4) Ownership and target markets

Honestly, this is getting dull. Four paragraphs going on about how we place too much emphasis on getting corporate supporters through the door and how this will hurt the club long term.

Look, I hate to say it, but we're following a national trend here - top flight football is more expensive to attend. It's a supply and demand thing - the "loyal, long-term support [that] the club has been built on" attended games during a time when football was unfashionable, Arsenal were a mid-table top flight side and it didn't cost hundreds of millions of pounds per season to keep the club alive. That is all the board are doing - they're not deliberately fleecing fans, they are simply doing what is needed for the club to survive and compete.

It's true that things are more expensive at the Arsenal now. This is also the case at every other top flight club. Yes, we do pay the highest ticket prices in the land, but this is partly a product of supporting a self sustaining club that competes at the top of the league - supporting a club that doesn't have to rely on an owner putting in millions of pounds of their own money as interest free loans - supporting a club that doesn't have to worry about it all collapsing when one individual gets bored. If high ticket prices are needed to sustain this, then I'm all for it - even if it means I need to dip a bit deeper into my pockets.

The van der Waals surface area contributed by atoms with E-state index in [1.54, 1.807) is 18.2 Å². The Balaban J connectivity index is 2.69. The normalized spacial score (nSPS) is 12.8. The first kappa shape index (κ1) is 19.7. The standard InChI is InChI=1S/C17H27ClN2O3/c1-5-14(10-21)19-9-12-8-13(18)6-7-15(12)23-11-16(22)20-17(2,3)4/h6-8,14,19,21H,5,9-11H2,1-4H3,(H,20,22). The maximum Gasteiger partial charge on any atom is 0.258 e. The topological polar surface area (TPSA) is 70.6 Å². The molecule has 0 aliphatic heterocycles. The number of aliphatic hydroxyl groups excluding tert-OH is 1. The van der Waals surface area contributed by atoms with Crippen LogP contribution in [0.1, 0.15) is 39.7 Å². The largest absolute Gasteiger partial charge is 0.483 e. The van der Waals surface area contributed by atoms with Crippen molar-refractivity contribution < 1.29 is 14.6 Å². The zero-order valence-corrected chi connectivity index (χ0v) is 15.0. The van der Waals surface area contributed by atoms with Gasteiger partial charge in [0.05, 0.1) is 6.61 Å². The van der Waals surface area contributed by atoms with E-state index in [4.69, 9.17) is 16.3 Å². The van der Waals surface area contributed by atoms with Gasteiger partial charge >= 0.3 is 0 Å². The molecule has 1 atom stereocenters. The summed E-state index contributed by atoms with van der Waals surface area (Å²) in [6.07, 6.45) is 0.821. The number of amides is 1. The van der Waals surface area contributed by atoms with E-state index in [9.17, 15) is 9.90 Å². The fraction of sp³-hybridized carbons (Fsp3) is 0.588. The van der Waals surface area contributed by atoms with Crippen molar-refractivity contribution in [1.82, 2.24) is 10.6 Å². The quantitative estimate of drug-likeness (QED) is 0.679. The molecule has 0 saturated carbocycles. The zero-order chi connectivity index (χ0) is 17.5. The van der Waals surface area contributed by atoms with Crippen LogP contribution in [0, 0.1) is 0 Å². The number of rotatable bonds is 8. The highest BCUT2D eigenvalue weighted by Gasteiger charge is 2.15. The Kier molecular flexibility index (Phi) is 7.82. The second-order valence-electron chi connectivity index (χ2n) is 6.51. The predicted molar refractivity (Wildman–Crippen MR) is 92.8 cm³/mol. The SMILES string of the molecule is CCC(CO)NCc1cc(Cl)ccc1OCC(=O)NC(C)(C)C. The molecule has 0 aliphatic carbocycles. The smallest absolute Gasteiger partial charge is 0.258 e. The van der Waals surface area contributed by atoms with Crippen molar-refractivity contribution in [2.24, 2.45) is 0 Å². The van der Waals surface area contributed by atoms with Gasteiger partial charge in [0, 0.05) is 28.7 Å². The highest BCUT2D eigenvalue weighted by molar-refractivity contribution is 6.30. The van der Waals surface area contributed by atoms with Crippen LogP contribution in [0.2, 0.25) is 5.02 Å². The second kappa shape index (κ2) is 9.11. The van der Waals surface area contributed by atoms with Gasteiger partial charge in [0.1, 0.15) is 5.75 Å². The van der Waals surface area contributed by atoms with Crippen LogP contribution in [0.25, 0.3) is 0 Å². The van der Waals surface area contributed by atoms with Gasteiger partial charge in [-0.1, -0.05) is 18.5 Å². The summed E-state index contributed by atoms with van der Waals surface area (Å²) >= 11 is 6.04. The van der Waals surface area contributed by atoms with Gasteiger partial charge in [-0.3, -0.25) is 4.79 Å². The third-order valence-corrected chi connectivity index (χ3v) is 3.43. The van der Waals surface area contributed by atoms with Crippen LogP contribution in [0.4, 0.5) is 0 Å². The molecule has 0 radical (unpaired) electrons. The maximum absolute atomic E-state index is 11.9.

5) The manager

A couple of paragraphs saying they want him to repeat his successful years at the club (don't we all), and that he should sign a couple of world class players (no protest needed - I'm pretty sure he knows now).

6) The chairman

Mental. "We want our Arsenal back" but we want the immediate removal of the one member of the board who properly represents the tradition and history of the club, because he called some fan's opinions "silly".

By allowing him to remain as Chairman, this gives the message that the Board think it’s acceptable to openly criticise and disrespect the club’s supporters.